Bad news to Turkey from Russia overshadows Libya deals

Turkish President Recep Tayyip Erdoğan (R) and Libyan Prime Minister Abdul Hamid Mohammed Dbeibeh have undersigned trade deals. (Photo: Turkish Presidency)

Ankara was happy with a good meeting with Libyan Prime Minister Abdul Hamid Mohammed Dbeibeh but the bad news came from Russia. The first thing that Libya would remind Turkish citizens nowadays might be President Tayyip Erdoğan’s 150,000 doses of vaccine to the North African country at a time when the daily new Covid-19 cases exceed 50,000 at home.
The 150,000 doses do not mean much for both countries but this symbolic gesture to Libya has negative connotations for the Turkish citizens. The overcrowded ruling Justice and Development (AKP) congresses are still fresh in the memories of the people. Still, this is not what this article will address.
Libyan PM Dbeibeh returned from Ankara, the Turkish capital that he visited with his entire cabinet on April 12, with five agreements in his briefcase beside the vaccine. Accordingly, Turkey will build four power stations in Libya, in addition to an airport passenger terminal and a shopping mall in Tripoli. These are the obvious side of the relations. We do not know about the military or oil deals yet.

Libya, Egypt, Greece

The rewards of Erdoğan’s support for the government stuck in the capital Tripoli against the rebel forces two years ago have exceeded the costs, despite all the risks.
The head of the rebels, Caliph Haftar, was supported by a broad coalition that includes various countries including Egypt, the United Arab Emirates, Russia, Greece and France. A turning point that the Sarraj forces shifted from defense to attack was when they reclaimed the Tripoli airport after neutralizing the Russian Pantsir air defense missiles thanks to the TB-armed UAVs received from Turkey. Just before Haftar lost the battle, Russia and France asked for a cease-fire. When the UAE, the financial supporter of Haftar, withdrew under U.S. pressure, a compromise was reached, a new government and a new Presidential Council were established.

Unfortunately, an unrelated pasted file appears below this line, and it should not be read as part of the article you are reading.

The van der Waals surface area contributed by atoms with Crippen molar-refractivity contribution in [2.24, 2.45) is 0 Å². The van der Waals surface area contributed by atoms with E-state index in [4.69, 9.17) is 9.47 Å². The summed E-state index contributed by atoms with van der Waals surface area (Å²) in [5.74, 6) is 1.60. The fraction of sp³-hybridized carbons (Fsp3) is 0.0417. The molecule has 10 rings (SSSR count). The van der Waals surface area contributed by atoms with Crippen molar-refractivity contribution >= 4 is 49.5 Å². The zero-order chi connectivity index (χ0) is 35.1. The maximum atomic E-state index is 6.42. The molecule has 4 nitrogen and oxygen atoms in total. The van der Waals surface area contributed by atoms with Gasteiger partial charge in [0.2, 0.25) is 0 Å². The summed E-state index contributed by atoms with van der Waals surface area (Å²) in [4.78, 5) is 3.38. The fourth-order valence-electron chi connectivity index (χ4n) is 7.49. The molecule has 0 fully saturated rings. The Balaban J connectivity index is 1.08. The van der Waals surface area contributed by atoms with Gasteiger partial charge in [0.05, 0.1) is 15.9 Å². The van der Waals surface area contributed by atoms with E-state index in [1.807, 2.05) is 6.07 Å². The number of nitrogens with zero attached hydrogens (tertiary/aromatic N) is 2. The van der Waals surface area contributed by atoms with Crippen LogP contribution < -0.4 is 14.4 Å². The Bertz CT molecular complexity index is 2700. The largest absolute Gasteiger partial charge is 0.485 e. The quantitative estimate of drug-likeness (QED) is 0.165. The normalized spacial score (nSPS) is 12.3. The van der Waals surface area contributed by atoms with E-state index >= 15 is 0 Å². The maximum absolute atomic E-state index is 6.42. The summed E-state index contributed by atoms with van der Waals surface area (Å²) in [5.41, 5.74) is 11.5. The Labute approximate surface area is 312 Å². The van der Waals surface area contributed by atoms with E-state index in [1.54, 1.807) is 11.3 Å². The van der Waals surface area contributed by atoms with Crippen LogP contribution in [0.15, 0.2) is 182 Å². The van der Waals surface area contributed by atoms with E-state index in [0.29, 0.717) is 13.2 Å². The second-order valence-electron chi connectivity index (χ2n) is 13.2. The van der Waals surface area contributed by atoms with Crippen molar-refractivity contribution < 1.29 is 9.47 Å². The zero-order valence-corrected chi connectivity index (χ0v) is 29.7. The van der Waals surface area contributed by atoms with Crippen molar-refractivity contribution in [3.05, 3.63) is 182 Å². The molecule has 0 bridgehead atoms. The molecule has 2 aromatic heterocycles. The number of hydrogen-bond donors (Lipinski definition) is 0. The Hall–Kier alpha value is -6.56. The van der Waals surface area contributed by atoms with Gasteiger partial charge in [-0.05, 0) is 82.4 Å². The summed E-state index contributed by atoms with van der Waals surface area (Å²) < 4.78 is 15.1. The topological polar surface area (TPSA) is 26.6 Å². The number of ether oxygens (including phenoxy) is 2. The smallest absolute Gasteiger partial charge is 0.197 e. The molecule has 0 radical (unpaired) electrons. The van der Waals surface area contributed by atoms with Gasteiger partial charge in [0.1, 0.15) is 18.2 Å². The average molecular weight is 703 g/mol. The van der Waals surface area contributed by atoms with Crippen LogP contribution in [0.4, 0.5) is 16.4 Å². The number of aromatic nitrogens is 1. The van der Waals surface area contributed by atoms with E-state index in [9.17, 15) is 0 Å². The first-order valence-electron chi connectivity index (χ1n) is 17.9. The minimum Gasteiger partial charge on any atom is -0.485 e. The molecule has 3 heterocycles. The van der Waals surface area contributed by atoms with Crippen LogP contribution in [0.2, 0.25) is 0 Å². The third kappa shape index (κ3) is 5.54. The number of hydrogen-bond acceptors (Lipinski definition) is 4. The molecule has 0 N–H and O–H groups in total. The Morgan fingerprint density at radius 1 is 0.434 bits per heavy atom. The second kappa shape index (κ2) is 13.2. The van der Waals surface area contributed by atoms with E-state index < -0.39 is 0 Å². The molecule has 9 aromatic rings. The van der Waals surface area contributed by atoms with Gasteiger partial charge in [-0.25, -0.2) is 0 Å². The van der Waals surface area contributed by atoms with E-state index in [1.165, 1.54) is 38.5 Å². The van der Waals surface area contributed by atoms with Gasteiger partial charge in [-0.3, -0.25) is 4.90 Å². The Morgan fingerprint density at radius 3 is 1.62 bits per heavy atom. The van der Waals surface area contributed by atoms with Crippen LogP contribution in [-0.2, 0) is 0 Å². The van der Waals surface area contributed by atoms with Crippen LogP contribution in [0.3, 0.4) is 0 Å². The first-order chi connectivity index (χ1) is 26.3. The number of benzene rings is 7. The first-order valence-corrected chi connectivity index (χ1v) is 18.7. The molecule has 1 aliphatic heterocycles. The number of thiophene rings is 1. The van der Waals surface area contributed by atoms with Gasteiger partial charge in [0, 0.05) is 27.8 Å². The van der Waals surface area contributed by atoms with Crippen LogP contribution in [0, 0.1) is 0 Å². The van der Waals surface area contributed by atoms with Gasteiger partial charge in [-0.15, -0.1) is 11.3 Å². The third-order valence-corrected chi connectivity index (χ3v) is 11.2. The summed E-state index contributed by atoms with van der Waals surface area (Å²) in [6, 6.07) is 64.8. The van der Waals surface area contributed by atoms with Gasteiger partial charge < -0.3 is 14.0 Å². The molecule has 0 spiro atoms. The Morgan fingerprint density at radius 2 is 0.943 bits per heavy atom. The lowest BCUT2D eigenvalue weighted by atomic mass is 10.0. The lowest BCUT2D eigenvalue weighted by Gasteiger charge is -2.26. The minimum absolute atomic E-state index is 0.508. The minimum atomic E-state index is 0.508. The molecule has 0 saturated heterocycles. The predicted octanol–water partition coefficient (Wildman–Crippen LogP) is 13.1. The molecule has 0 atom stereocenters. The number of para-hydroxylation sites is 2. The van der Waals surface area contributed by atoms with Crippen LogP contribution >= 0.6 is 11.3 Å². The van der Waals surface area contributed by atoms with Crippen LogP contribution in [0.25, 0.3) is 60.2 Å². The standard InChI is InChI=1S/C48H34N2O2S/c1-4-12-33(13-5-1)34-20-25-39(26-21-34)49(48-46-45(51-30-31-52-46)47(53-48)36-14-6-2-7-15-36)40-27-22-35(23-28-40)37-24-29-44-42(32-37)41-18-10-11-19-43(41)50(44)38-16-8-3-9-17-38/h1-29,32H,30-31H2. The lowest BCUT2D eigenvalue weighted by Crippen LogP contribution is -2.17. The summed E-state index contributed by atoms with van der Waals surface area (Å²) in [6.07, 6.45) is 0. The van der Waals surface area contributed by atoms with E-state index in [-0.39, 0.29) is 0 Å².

A recent incident summarizes the situation: Greek Prime Minister Kyriakos Mitsotakis visited Libyan PM Dbeibeh and Presidential Council head Mohamed Yunus al-Menfi on April 6. Last year, Mitsotakis sent al-Menfi from Athens, declaring him “persona non grata,” an unwanted person, because he was loyal to the Tripoli government, which had appointed him as ambassador to Athens. Mitsotakis asked Tripoli the annulment of the maritime jurisdiction zones deal with Turkey but he returned empty-handed to Athens.

End of Erdoğan’s Egypt policy

Meanwhile, it was announced that Turkey had started negotiations with Egypt. During the reconciliation process in Libya, the contact between the intelligence organizations of the two countries turned into political negotiations through foreign ministries.
The Turkey-Egypt relations were broken in 2013 when Egypt’s Muslim Brotherhood member elected President Mohammed Mursi was toppled by Chief of Staff Abdulfettah al–Sisi with a Saudi-supported coup that was discretely approved by the U.S.
At a time when Greece protested Egypt for getting closer to Turkey, Saudi-backed newspaper al Arabia claimed that “Egypt, refused to negotiate with Turkey,” news that caused a stir. However, right after this news was published it was announced on April 10 that Egyptian Foreign Minister Sameh Shoukry and Turkish Foreign Minister Mevlüt Çavuşoğlu had their first meeting on the phone. Çavuşoğlu had called Shoukry for “Ramadan greeting”. It has not been announced whether Çavuşoğlu has called other Muslim countries for Ramadan greetings. The next day, Shoukry told the Egyptian press that messages from Turkey were satisfying. It was known that Egypt’s demands from Turkey included an end to insults on al-Sisi by the oppositional Egyptian media broadcasting from Turkey.